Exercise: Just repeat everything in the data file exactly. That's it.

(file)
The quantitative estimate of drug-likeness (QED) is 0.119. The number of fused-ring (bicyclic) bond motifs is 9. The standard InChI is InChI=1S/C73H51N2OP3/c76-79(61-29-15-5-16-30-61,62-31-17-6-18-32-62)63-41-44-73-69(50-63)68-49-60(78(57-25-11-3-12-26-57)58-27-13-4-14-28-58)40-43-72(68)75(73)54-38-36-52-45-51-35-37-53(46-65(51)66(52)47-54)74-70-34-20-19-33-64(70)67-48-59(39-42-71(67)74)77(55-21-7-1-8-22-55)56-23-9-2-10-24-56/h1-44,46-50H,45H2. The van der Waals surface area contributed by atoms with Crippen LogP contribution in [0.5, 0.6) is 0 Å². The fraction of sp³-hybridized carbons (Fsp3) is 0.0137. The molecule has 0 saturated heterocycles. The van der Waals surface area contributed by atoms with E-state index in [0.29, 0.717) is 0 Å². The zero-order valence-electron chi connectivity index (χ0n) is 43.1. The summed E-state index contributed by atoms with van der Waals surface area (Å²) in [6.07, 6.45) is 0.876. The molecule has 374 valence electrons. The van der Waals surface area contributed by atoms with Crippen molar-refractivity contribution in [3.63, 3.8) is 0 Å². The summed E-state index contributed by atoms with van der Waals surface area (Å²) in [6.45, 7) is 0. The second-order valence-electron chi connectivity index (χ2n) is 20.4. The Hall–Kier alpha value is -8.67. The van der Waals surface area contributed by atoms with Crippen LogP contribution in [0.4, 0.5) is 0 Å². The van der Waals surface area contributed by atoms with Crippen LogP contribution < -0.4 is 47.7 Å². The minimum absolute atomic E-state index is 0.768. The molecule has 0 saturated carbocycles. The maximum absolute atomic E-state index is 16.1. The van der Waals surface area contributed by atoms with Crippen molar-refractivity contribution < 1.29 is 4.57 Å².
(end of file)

The quantitative estimate of drug-likeness (QED) is 0.119. The number of fused-ring (bicyclic) bond motifs is 9. The standard InChI is InChI=1S/C73H51N2OP3/c76-79(61-29-15-5-16-30-61,62-31-17-6-18-32-62)63-41-44-73-69(50-63)68-49-60(78(57-25-11-3-12-26-57)58-27-13-4-14-28-58)40-43-72(68)75(73)54-38-36-52-45-51-35-37-53(46-65(51)66(52)47-54)74-70-34-20-19-33-64(70)67-48-59(39-42-71(67)74)77(55-21-7-1-8-22-55)56-23-9-2-10-24-56/h1-44,46-50H,45H2. The van der Waals surface area contributed by atoms with Crippen LogP contribution in [0.5, 0.6) is 0 Å². The fraction of sp³-hybridized carbons (Fsp3) is 0.0137. The molecule has 0 saturated heterocycles. The van der Waals surface area contributed by atoms with E-state index in [0.29, 0.717) is 0 Å². The zero-order valence-electron chi connectivity index (χ0n) is 43.1. The summed E-state index contributed by atoms with van der Waals surface area (Å²) in [6.07, 6.45) is 0.876. The molecule has 374 valence electrons. The van der Waals surface area contributed by atoms with Crippen molar-refractivity contribution in [3.63, 3.8) is 0 Å². The summed E-state index contributed by atoms with van der Waals surface area (Å²) in [6.45, 7) is 0. The second-order valence-electron chi connectivity index (χ2n) is 20.4. The Hall–Kier alpha value is -8.67. The van der Waals surface area contributed by atoms with Crippen LogP contribution in [0.4, 0.5) is 0 Å². The van der Waals surface area contributed by atoms with Crippen LogP contribution < -0.4 is 47.7 Å². The minimum absolute atomic E-state index is 0.768. The molecule has 0 saturated carbocycles. The maximum absolute atomic E-state index is 16.1. The van der Waals surface area contributed by atoms with Crippen molar-refractivity contribution < 1.29 is 4.57 Å².